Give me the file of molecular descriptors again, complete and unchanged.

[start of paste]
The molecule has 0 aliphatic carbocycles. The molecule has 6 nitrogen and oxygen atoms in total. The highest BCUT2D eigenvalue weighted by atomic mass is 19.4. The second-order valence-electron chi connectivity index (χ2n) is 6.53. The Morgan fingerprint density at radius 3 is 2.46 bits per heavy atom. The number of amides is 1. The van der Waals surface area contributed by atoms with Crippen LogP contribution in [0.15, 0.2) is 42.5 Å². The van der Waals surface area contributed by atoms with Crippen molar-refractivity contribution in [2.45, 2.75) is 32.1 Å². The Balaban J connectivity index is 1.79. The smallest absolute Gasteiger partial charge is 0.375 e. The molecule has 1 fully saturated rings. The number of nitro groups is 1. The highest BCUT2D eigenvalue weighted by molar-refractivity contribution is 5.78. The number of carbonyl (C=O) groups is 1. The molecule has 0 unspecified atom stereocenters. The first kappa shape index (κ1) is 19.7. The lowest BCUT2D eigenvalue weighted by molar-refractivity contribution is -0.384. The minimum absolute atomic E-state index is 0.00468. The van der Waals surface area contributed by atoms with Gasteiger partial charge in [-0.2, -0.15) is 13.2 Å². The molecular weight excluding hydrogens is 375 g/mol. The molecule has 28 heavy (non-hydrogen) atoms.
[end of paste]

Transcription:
The molecule has 0 aliphatic carbocycles. The molecule has 6 nitrogen and oxygen atoms in total. The highest BCUT2D eigenvalue weighted by atomic mass is 19.4. The second-order valence-electron chi connectivity index (χ2n) is 6.53. The Morgan fingerprint density at radius 3 is 2.46 bits per heavy atom. The number of amides is 1. The van der Waals surface area contributed by atoms with Crippen LogP contribution in [0.15, 0.2) is 42.5 Å². The van der Waals surface area contributed by atoms with Crippen molar-refractivity contribution in [2.45, 2.75) is 32.1 Å². The Balaban J connectivity index is 1.79. The smallest absolute Gasteiger partial charge is 0.375 e. The molecule has 1 fully saturated rings. The number of nitro groups is 1. The highest BCUT2D eigenvalue weighted by molar-refractivity contribution is 5.78. The number of carbonyl (C=O) groups is 1. The molecule has 0 unspecified atom stereocenters. The first kappa shape index (κ1) is 19.7. The lowest BCUT2D eigenvalue weighted by molar-refractivity contribution is -0.384. The minimum absolute atomic E-state index is 0.00468. The van der Waals surface area contributed by atoms with Gasteiger partial charge in [-0.2, -0.15) is 13.2 Å². The molecular weight excluding hydrogens is 375 g/mol. The molecule has 28 heavy (non-hydrogen) atoms.